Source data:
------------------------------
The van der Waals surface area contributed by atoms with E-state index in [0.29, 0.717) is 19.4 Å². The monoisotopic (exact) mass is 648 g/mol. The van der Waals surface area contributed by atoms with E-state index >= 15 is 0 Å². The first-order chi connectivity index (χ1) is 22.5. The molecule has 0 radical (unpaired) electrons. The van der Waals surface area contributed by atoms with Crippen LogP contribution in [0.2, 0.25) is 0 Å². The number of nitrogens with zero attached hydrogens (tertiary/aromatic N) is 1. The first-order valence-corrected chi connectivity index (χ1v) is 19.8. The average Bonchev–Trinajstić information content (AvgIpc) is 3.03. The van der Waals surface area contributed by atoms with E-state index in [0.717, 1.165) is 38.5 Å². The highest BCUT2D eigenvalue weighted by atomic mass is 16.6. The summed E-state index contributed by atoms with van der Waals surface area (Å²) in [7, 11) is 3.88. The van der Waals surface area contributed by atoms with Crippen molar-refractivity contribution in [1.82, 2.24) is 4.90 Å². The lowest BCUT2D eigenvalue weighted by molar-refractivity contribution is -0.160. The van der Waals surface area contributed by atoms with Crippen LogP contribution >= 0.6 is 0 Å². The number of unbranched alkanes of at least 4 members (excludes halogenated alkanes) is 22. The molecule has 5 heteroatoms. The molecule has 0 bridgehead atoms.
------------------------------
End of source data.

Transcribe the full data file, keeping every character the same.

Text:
The van der Waals surface area contributed by atoms with E-state index in [0.29, 0.717) is 19.4 Å². The monoisotopic (exact) mass is 648 g/mol. The van der Waals surface area contributed by atoms with E-state index >= 15 is 0 Å². The first-order chi connectivity index (χ1) is 22.5. The molecule has 0 radical (unpaired) electrons. The van der Waals surface area contributed by atoms with Crippen LogP contribution in [0.2, 0.25) is 0 Å². The number of nitrogens with zero attached hydrogens (tertiary/aromatic N) is 1. The first-order valence-corrected chi connectivity index (χ1v) is 19.8. The average Bonchev–Trinajstić information content (AvgIpc) is 3.03. The van der Waals surface area contributed by atoms with E-state index in [0.717, 1.165) is 38.5 Å². The highest BCUT2D eigenvalue weighted by atomic mass is 16.6. The summed E-state index contributed by atoms with van der Waals surface area (Å²) in [7, 11) is 3.88. The van der Waals surface area contributed by atoms with Crippen molar-refractivity contribution in [1.82, 2.24) is 4.90 Å². The lowest BCUT2D eigenvalue weighted by molar-refractivity contribution is -0.160. The van der Waals surface area contributed by atoms with Crippen LogP contribution >= 0.6 is 0 Å². The number of unbranched alkanes of at least 4 members (excludes halogenated alkanes) is 22. The molecule has 5 heteroatoms. The molecule has 0 bridgehead atoms.